While the query runs, let’s take a look at the Presto UI, recall we passed --server localhost:8088 the argument. The server exposes a UI we can access at the following address.

presto:public> SELECT partkey, name, mfgr, brand, type, size, container, retailprice, comment FROM tpch.sf100.part A INNER JOIN postgresql.public.part B ON A.partkey = B.p_partkey WHERE A.partkey > 10000 AND A.partkey <= 10010;
 partkey |                  name                  |      mfgr      |  brand   |          type           | size | contai
---------+----------------------------------------+----------------+----------+-------------------------+------+-------
   10001 | saddle honeydew red plum indian        | Manufacturer#4 | Brand#42 | SMALL ANODIZED STEEL    |   34 | SM BAG
   10002 | cyan grey saddle olive pale            | Manufacturer#5 | Brand#51 | STANDARD BRUSHED BRASS  |    3 | SM PAC
   10003 | spring sky moccasin orchid forest      | Manufacturer#2 | Brand#23 | STANDARD PLATED COPPER  |   30 | WRAP C
   10004 | burlywood dim moccasin forest yellow   | Manufacturer#1 | Brand#11 | ECONOMY ANODIZED COPPER |    4 | MED JA
   10005 | sky mint magenta black misty           | Manufacturer#3 | Brand#35 | MEDIUM POLISHED COPPER  |    4 | WRAP P
   10006 | azure metallic violet puff saddle      | Manufacturer#2 | Brand#25 | LARGE ANODIZED TIN      |   28 | JUMBO 
   10007 | burlywood ivory pink yellow forest     | Manufacturer#2 | Brand#25 | PROMO POLISHED BRASS    |    2 | SM CAN
   10008 | light lavender lime spring burnished   | Manufacturer#2 | Brand#24 | ECONOMY PLATED TIN      |   16 | MED CA
   10009 | indian smoke lime magenta tan          | Manufacturer#4 | Brand#44 | SMALL ANODIZED BRASS    |   47 | MED CA
   10010 | sienna saddle chartreuse rose honeydew | Manufacturer#3 | Brand#32 | MEDIUM ANODIZED NICKEL  |   10 | MED DR
(10 rows)

Query 20220119_220404_00014_z5ufp, FINISHED, 1 node
Splits: 81 total, 81 done (100.00%)
14:10 [20M rows, 0B] [23.5K rows/s, 0B/s]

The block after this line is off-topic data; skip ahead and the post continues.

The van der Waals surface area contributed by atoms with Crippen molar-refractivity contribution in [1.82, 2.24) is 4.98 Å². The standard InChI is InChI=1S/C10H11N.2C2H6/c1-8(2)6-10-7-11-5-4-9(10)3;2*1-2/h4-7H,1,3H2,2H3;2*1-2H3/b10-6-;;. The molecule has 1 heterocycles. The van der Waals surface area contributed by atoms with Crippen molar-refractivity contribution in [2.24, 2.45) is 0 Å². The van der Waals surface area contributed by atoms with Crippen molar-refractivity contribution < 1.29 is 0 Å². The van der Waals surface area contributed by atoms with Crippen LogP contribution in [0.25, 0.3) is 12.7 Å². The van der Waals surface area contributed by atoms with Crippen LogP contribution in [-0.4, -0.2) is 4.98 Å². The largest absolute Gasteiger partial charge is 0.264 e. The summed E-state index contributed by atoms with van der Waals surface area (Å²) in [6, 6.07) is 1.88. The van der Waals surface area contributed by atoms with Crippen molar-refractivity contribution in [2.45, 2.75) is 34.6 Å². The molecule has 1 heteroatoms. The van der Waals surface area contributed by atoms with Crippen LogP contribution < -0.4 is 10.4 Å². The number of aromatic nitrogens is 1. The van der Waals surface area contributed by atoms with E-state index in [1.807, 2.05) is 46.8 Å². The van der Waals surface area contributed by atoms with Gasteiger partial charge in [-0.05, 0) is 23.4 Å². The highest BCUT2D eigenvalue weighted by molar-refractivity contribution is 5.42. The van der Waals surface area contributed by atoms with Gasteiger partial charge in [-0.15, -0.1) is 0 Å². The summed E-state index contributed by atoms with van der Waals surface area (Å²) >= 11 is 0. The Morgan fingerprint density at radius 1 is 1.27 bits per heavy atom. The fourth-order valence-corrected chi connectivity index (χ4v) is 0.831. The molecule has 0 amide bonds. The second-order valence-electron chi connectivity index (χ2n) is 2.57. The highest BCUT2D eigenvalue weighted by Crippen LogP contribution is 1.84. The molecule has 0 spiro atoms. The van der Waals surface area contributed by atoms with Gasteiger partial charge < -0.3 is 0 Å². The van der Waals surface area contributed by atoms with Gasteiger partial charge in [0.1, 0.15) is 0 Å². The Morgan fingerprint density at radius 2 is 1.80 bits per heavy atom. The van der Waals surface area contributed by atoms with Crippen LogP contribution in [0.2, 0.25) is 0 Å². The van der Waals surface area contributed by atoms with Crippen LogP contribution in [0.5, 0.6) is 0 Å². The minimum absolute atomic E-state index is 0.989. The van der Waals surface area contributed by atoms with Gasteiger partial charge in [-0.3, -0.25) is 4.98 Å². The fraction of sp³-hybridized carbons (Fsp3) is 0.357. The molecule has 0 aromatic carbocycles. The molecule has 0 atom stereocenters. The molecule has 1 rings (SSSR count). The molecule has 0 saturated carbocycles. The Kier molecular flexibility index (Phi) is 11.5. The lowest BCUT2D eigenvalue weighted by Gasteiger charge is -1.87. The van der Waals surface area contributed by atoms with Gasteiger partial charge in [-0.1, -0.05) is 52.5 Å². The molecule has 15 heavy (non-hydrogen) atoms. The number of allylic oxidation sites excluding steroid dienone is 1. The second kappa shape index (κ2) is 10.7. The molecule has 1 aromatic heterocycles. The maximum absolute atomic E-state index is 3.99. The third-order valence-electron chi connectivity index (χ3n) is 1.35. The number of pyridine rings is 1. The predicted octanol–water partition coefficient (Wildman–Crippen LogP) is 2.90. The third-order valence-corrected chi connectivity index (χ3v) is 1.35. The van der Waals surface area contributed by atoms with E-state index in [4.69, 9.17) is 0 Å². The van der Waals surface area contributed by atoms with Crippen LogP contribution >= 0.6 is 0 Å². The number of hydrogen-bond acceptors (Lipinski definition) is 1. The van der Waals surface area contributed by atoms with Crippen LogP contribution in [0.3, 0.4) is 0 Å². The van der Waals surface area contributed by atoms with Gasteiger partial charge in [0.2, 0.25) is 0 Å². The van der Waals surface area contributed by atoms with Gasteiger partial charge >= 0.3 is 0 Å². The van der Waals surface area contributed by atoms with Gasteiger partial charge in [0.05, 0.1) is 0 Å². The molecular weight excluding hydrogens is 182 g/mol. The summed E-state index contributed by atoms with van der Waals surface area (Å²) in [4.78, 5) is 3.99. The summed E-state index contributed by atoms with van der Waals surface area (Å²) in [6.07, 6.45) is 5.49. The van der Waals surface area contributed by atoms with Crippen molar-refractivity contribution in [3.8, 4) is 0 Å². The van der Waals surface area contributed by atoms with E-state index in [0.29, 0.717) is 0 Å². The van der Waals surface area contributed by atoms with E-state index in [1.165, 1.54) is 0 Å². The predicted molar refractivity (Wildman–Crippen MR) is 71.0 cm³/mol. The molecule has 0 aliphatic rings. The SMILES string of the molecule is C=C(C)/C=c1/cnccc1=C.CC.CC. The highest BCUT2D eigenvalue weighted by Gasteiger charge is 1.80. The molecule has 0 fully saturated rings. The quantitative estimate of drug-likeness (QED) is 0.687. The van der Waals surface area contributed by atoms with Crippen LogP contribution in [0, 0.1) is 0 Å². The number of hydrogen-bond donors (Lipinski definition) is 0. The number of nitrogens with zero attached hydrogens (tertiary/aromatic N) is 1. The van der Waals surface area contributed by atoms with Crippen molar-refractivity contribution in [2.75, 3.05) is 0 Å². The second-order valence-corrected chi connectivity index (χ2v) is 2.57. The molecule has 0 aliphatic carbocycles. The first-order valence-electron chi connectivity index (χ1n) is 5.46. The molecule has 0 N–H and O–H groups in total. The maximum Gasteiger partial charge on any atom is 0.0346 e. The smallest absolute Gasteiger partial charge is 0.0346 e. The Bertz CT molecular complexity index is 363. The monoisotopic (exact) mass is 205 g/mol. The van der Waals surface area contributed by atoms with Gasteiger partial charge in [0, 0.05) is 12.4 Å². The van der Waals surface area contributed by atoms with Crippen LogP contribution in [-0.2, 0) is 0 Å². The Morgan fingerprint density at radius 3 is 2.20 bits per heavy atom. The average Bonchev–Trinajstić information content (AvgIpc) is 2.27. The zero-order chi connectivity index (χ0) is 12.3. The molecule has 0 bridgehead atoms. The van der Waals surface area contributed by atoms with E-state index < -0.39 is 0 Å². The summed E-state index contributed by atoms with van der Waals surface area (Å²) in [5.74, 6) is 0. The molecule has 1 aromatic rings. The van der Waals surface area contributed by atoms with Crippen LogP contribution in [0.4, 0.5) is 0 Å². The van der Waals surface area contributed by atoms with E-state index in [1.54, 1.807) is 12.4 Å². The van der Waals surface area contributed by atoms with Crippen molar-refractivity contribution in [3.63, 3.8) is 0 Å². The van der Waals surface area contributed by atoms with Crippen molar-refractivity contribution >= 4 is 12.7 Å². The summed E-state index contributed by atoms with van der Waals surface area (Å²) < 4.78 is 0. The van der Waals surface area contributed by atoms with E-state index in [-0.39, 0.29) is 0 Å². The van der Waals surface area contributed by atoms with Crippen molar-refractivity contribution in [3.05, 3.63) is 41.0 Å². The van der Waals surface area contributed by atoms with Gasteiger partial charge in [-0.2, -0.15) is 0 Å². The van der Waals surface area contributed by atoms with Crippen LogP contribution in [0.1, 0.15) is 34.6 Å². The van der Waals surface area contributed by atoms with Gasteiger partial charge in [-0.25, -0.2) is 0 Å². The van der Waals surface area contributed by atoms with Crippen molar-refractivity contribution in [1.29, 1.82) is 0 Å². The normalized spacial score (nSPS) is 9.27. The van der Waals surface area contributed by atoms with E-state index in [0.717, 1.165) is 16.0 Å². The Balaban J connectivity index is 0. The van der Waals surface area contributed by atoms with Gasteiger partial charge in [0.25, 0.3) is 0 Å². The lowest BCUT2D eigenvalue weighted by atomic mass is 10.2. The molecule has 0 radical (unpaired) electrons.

We are accessing tpch.sf100.part dataset A that comes standard with Presto on the left and CockroachDB table on the right postgresql.public.part B simultaneously. This is a very simplistic scenario but at least it provides ideas on how to leverage Presto in federating data out of CockroachDB.

There’s more to learn about Presto and I’m only scratching the surface with this article. The query takes a bit of time given my Presto environment is not optimized. I defer to the Presto documentation for further tuning.

Update

My colleague suggested leveraging the follower reads pattern for this use case. I think it’s a brilliant idea and it makes follower reads a very suitable choice considering you’d use it in a live system. Alas, the CockroachDB specific AS OF SYSTEM TIME syntax is not compatible with Presto:

In cases where AS OF SYSTEM TIME syntax is not supported by third-party tooling, our engineering team introduced a session variable default_transaction_use_follower_reads=on we can leverage and force all read queries through follower reads. All we have to do is stop Presto, configure the postgresql.properties file with the session variable appended to the connection string and restart.

connection-url=jdbc:postgresql://free-tier.gcp-us-central1.cockroachlabs.cloud:26257/yourclustername-5521.tpch?sslmode=verify-full&sslrootcert=/Users/username/.postgresql/root.crt&default_transaction_use_follower_reads=on

Let’s run our query again but without AS OF SYSTEM TIME syntax

presto> SELECT p_partkey, p_name, p_mfgr, p_brand, p_type, p_size, p_container, p_retailprice, p_comment FROM postgresql.public.part limit 5;
 p_partkey |               p_name               |          p_mfgr           |  p_brand   |          p_type          | p_size | 
-----------+------------------------------------+---------------------------+------------+--------------------------+--------+-
         1 | burlywood plum powder puff mint    | Manufacturer#4            | Brand#43   | LARGE PLATED TIN         |     31 | 
         2 | hot spring dodger dim light        | Manufacturer#5            | Brand#55   | LARGE POLISHED STEEL     |      4 | 
         3 | dark slate grey steel misty        | Manufacturer#5            | Brand#53   | STANDARD PLATED COPPER   |     30 | 
         4 | cream turquoise dark thistle light | Manufacturer#1            | Brand#13   | STANDARD BURNISHED BRASS |      3 | 
         5 | drab papaya lemon orange yellow    | Manufacturer#1            | Brand#14   | ECONOMY BRUSHED BRASS    |      7 | 
(5 rows)

At this point let’s navigate to the Statements page and observe whether queries are indeed read via follower reads.

Here are all of the queries on this cluster:

Cluster Queries

Let’s filter by the JDBC Driver:

PostgreSQL JDBC Driver

The following list is all of the statements executed via our connection:

List of Statements

The two statements we need to focus on are our query and SET SESSION statement. Let’s look at the query first:

Query Statement

Let’s look at the SET SESSION

SET SESSION Statement

Conclusion

This tutorial only scratches the surface of federating data using an external project like Presto. The world of possibilities is ahead and I hope I was able to rouse some excitement about this new application.

.